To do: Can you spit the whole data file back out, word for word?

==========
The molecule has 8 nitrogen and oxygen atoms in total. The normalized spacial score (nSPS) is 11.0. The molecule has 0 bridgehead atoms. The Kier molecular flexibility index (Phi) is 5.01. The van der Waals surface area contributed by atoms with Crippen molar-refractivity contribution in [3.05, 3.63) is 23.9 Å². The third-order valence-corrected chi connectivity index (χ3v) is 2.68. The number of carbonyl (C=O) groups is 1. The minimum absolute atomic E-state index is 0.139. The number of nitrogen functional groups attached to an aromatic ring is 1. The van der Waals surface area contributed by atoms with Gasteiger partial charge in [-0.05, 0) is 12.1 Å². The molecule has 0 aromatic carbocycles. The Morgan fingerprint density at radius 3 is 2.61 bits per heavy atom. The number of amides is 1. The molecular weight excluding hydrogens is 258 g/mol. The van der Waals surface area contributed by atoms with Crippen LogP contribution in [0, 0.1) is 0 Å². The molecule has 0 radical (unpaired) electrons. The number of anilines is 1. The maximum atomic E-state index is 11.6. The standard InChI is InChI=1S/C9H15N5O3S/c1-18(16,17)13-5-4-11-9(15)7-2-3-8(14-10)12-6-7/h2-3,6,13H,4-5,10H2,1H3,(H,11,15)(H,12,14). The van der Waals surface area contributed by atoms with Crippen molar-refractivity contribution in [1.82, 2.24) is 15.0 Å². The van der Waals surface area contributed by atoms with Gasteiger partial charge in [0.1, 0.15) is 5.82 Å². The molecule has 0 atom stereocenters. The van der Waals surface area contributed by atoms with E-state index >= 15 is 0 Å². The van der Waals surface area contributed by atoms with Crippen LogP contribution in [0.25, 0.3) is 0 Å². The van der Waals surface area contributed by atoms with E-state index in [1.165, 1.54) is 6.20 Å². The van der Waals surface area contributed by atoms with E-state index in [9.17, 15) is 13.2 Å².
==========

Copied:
The molecule has 8 nitrogen and oxygen atoms in total. The normalized spacial score (nSPS) is 11.0. The molecule has 0 bridgehead atoms. The Kier molecular flexibility index (Phi) is 5.01. The van der Waals surface area contributed by atoms with Crippen molar-refractivity contribution in [3.05, 3.63) is 23.9 Å². The third-order valence-corrected chi connectivity index (χ3v) is 2.68. The number of carbonyl (C=O) groups is 1. The minimum absolute atomic E-state index is 0.139. The number of nitrogen functional groups attached to an aromatic ring is 1. The van der Waals surface area contributed by atoms with Gasteiger partial charge in [-0.05, 0) is 12.1 Å². The molecule has 0 aromatic carbocycles. The Morgan fingerprint density at radius 3 is 2.61 bits per heavy atom. The number of amides is 1. The molecular weight excluding hydrogens is 258 g/mol. The van der Waals surface area contributed by atoms with Crippen LogP contribution in [0, 0.1) is 0 Å². The molecule has 0 radical (unpaired) electrons. The number of anilines is 1. The maximum atomic E-state index is 11.6. The standard InChI is InChI=1S/C9H15N5O3S/c1-18(16,17)13-5-4-11-9(15)7-2-3-8(14-10)12-6-7/h2-3,6,13H,4-5,10H2,1H3,(H,11,15)(H,12,14). The van der Waals surface area contributed by atoms with Crippen molar-refractivity contribution in [1.82, 2.24) is 15.0 Å². The van der Waals surface area contributed by atoms with Gasteiger partial charge in [0.1, 0.15) is 5.82 Å². The molecule has 0 atom stereocenters. The van der Waals surface area contributed by atoms with E-state index >= 15 is 0 Å². The van der Waals surface area contributed by atoms with Crippen LogP contribution in [0.25, 0.3) is 0 Å². The van der Waals surface area contributed by atoms with E-state index in [1.165, 1.54) is 6.20 Å². The van der Waals surface area contributed by atoms with E-state index in [9.17, 15) is 13.2 Å².